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Picture Yourself in Pharmaceuticals

Author: dcollins  |  Category: Careers
Published: January 24, 2009

The pharmaceuticals industry is one of the leading manufacturing sectors in Britain, generating an annual trade surplus of around ?4.3 billion; it is also a major employer with approximately 73,000 people employed directly. The majority of British medical research is still supported by the pharmaceutical industry and as about half of all major medicines sold in the United Kingdom are actually developed within the country itself, the need for employees is a constant one.

Those employed in the pharmaceutical industry fulfil a variety of positions from scientists to researchers and marketers to human resources. If you want to pursue a career in medicine but don’t think you have relevant experience then take a second look, as people from all professions have skills that can be transferred into pharmaceutical positions.

The typical journey from the development of a medicine, to making it available for consumer consumption is a varied one that requires the skills and expertise of many different workers.

First of all the pharmaceutical company will decide upon which illness or illnesses they wish to target. Once this is decided, research teams will start work on the drug discovery phase; the main purpose of which is to identify potential compounds that could be used. Clinical trails help greatly with compound development, and it is after this stage that production and manufacturing begin.

Once a new medicine has been successfully created and developed, a different team of employees will then carry out their part, helping to design and implement all related production requirements. This of course needs to be done in a cost-effective manner and on a large scale; therefore, project management skills help greatly here.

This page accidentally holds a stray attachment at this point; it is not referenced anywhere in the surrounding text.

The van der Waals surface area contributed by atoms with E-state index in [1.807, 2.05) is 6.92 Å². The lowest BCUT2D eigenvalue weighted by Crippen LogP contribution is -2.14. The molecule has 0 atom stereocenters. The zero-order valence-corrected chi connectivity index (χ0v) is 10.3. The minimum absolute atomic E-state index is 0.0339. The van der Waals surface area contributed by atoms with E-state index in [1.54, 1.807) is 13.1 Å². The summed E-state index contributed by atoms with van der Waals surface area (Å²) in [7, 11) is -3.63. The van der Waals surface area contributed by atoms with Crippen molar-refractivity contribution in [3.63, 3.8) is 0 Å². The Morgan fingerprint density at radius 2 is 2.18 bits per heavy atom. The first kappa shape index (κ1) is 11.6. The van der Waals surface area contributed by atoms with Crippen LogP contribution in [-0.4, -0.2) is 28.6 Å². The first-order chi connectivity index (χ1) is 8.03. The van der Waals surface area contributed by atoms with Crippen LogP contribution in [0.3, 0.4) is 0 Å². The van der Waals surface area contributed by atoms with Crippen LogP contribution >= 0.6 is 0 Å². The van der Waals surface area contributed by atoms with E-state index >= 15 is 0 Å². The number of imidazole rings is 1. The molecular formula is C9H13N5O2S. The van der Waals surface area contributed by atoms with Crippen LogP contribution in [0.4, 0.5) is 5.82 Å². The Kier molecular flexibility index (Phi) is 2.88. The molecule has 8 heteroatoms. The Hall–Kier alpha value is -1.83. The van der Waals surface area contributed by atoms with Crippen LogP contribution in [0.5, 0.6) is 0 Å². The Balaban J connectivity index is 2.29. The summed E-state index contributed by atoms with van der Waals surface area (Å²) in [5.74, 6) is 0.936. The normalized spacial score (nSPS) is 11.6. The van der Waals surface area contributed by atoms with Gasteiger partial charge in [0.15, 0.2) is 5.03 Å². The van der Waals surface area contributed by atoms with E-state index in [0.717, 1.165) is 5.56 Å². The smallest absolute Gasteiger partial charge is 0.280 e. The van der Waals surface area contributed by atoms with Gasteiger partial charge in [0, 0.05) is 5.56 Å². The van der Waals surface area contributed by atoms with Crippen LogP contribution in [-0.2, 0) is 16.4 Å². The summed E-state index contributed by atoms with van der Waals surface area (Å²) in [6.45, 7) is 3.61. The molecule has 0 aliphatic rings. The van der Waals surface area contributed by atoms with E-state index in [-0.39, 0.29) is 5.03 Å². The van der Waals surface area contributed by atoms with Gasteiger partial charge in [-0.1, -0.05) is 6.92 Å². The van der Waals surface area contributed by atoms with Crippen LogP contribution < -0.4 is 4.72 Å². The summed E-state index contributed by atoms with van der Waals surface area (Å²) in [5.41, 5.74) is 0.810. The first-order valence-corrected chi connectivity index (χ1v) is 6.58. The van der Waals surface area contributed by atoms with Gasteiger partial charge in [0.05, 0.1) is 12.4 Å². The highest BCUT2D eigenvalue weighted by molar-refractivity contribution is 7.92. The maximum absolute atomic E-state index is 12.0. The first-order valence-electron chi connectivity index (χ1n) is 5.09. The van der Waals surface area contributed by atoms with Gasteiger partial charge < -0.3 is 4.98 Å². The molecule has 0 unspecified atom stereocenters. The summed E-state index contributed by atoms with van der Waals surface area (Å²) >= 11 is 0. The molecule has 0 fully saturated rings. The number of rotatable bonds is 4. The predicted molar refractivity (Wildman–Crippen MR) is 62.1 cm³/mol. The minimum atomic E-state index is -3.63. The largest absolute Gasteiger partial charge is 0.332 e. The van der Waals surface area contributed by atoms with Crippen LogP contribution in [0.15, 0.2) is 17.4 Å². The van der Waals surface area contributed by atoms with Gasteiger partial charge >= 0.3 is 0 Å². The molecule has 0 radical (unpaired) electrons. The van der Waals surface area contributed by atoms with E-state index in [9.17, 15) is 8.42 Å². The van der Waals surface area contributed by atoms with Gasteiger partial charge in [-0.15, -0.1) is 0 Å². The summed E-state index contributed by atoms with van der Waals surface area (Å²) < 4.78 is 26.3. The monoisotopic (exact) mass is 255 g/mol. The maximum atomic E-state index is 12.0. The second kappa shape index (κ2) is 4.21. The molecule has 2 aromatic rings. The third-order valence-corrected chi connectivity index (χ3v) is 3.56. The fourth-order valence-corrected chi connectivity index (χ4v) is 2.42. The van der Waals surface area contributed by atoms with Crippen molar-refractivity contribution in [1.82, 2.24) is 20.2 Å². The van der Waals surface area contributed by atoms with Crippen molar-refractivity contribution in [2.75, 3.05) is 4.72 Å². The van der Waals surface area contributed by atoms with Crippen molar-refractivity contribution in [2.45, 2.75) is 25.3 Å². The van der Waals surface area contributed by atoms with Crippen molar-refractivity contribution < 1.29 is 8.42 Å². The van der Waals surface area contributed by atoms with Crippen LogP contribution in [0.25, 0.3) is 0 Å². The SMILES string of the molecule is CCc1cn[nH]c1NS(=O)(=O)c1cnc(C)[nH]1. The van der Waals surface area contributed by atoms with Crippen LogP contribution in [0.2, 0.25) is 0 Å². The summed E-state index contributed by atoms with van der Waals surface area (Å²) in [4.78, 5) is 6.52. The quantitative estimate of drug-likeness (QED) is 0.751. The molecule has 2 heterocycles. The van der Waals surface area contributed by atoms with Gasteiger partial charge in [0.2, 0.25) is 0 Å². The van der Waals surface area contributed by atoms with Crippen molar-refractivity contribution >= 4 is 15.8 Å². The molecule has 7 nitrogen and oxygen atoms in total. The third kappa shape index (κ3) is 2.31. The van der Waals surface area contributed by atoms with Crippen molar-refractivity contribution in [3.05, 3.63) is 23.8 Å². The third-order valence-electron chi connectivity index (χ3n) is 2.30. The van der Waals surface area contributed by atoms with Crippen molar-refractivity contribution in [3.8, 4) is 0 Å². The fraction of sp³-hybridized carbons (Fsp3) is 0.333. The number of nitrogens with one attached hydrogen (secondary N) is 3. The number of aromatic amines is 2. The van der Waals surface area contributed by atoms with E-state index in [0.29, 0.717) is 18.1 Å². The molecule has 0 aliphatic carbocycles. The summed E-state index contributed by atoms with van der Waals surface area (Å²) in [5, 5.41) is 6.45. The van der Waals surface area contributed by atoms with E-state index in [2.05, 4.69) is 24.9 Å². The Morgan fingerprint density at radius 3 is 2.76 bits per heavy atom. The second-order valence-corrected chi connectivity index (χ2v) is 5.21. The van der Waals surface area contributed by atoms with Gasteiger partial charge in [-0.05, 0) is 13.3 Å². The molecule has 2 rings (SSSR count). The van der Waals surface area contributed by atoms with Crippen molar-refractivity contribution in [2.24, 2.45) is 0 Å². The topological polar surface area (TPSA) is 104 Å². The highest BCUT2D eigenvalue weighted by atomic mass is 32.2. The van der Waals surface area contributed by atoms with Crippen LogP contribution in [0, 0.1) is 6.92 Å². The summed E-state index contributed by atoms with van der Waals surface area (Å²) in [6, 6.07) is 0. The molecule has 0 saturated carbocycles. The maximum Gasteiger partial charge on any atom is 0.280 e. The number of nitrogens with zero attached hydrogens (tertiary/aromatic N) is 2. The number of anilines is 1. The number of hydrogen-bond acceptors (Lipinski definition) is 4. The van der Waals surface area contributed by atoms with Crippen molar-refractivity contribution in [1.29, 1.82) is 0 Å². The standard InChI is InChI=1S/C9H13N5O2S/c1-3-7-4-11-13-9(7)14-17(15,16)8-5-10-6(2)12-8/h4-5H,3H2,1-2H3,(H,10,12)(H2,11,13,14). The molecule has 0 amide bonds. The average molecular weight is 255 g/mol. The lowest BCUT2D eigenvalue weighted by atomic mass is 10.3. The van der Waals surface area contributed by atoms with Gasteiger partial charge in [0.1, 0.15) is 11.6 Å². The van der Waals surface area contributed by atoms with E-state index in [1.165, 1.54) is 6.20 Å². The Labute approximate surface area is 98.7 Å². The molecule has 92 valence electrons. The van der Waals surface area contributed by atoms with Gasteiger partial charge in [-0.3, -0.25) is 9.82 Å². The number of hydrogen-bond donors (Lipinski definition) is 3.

Before a pharmaceuticals company can place a new medicine on the market there are various registration and regulatory requirements that need to be adhered to; and input is needed from several employees in order to make this happen.

Now that the medicine has been developed and patented an packaged up and ready to go, sales and marketing staff are required to ensure the relevant medical professionals are informed of the new product. It goes without saying that good communication skills go a long way here and those from non-medical sales or marketing backgrounds should still be able to shift their skills across to the pharmaceutical industry.

As with all businesses, information technology is needed to support various functions and the pharmaceuticals industry is no different. Human resources is another one of the core pharmaceutical jobs that supports the ‘people’ side of the business, dealing with everything from training and development to salary reviews and overall employee relations.

Therefore, whatever your skills and background there may well be a job in the pharmaceuticals industry for you. And before you know it, you could be making your mark in medicine in no time.

Daniel Collins writes on a number of topics on behalf of a digital marketing agency and a variety of clients. As such, this article is to be considered a professional piece with business interests in mind.

Author: dcollins

The same type of video calling featured on popular sci-fi series Star Trek has become a reality to millions who regularly speak to each other over the internet for free, allowing families separated by the miles to keep in touch.

This author has published 143 articles so far.

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